Choosing a Preferred Domain in Google Webmaster Tools
Have you set your preferred domain in Google Webmaster Tools yet? Google defines preferred domain as “is the one that you would liked used to index your site’s pages”. They go on to explain that there can be two versions of the domain if you don’t set the preferred domain, which means that they both can have completely different backlinks profiles. This can be a big problem, especially from an SEO perspective, because essentially Google would treat the two links as different websites. It can even cause a duplicate content penalty.
Always Set a Preferred Domain
When I notice that a client may not have set their preferred domain, I always let them know. Every now and then, I notice that a client will have both the www version and non-www version of their domain working. This meant that when I typed in clientsite.com into the address bar the site did not automatically redirect to www.clientsite.com. I was worried that this might be impacting their SEO in some way, so I threw both domains into Moz’s link tool and found that the two URLs actually had slightly different back link profiles. The non-www domain had 1,107 links and the www domain had 2,459. That’s a pretty sizable difference!
I sent a quick email over to our client recommending that, even though it didn’t look like they had ever received a duplicate content penalty (which is entirely possible given two versions of their site were live!) they use a 301 redirect and make www.clientsite.com the preferred domain, saving any link and SEO value that clientsite.com may have accidentally been siphoning away.
Set the Preferred Domain in Webmaster Tools
While I was waiting for a response from our client I went to their Google Webmaster Tools account to make sure the www version of the site was the one being indexed. Thankfully it was and at some point someone at the client’s company had taken the time to set the preferred domain in Google Webmaster Tools to the www version. Phew! In Google Webmaster Tools you can either set no preferred domain, or choose the www or non-www version of your site. Luckily someone over on the client’s side had the foresight to set the preferred domain to www!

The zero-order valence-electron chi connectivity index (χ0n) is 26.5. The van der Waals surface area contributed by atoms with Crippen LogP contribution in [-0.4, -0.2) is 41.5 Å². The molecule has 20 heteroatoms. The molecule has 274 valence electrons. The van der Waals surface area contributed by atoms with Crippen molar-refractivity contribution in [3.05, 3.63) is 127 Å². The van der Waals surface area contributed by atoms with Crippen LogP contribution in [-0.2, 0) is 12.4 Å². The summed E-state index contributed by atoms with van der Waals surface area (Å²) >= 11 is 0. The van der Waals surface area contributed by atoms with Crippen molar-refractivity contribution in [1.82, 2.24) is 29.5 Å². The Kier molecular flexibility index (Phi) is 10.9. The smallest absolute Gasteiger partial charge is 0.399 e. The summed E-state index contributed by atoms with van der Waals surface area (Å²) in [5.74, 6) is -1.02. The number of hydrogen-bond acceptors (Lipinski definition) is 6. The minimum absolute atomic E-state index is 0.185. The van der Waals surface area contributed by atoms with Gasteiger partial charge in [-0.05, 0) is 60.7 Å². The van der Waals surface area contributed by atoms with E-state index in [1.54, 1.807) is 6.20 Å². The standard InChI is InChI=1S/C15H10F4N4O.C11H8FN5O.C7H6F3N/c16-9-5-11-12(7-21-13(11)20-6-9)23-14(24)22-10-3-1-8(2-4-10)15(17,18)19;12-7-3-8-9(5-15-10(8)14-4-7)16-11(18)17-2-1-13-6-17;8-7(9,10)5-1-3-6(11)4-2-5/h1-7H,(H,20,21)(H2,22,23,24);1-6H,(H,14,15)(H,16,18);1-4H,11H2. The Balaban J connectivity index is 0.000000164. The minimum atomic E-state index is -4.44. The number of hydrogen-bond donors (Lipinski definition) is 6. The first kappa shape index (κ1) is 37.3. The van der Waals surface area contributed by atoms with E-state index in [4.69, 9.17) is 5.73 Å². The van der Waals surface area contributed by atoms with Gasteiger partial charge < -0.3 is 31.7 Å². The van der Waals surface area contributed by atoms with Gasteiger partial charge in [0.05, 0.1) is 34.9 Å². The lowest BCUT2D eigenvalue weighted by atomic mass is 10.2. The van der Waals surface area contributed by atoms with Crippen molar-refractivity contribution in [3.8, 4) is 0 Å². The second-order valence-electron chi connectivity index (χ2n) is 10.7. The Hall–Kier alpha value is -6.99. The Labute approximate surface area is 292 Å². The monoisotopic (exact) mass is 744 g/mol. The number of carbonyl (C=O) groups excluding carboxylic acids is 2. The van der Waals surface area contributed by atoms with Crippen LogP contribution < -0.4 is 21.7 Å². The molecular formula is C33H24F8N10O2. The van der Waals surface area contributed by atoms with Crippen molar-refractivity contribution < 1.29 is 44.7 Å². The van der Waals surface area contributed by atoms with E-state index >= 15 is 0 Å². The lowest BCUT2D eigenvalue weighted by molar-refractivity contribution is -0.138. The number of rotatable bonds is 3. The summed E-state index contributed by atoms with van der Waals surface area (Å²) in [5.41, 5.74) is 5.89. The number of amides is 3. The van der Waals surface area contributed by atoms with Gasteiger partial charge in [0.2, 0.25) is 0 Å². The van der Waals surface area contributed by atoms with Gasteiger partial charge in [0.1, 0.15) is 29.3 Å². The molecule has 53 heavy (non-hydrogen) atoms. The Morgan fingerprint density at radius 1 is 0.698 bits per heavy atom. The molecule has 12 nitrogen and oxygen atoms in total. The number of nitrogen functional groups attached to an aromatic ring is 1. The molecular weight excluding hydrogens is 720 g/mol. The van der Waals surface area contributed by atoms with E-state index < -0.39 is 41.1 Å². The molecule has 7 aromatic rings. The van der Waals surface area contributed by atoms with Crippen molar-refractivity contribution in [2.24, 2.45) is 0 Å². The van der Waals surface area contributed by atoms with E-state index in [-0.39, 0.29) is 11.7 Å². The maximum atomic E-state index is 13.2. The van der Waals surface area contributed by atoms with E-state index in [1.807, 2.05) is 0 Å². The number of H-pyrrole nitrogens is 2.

Notice how the preferred domain isn’t set in this screenshot? Well, that’s what the screen looks like if it hasn’t been set. Click the box next to the one you want and follow the instructions!
What Google Has to Say About Preferred Domains
Here’s what Google has to say about setting your preferred domain to www or non-www;
Once you tell us your preferred domain name, we use that information for all future crawls of your site and indexing refreshes. For instance, if you specify your preferred domain as http://www.example.com and we find a link to your site that is formatted as http://example.com, we follow that link as http://www.example.com instead. In addition, we’ll take your preference into account when displaying the URLs. If you don’t specify a preferred domain, we may treat the www and non-www versions of the domain as separate references to separate pages.
That last sentence is highlighted because it’s important that site owners understand why taking the few seconds to select a preferred domain (www or non-www, it’s up to you) is so important. If you don’t tell Google which version of your site to focus on it’s entirely possible that the search bots will crawl both versions of your site, which could ultimately lead to a duplicate content penalty. This is one of those simple mistakes that site owners don’t often realize they’ve made until it is too late and they have to wait for an algorithm update to completely recover.
It’s completely up to you as the site owner to decide if you want the www or non-www version of your site set as the preferred domain. There is no inherent SEO value in choosing one over the other, so just be sure you pick one and stick with it! You don’t want to risk building links that aren’t being counted in your favor, or having two versions of your site live at the same time.
Categorized in: Search Engines
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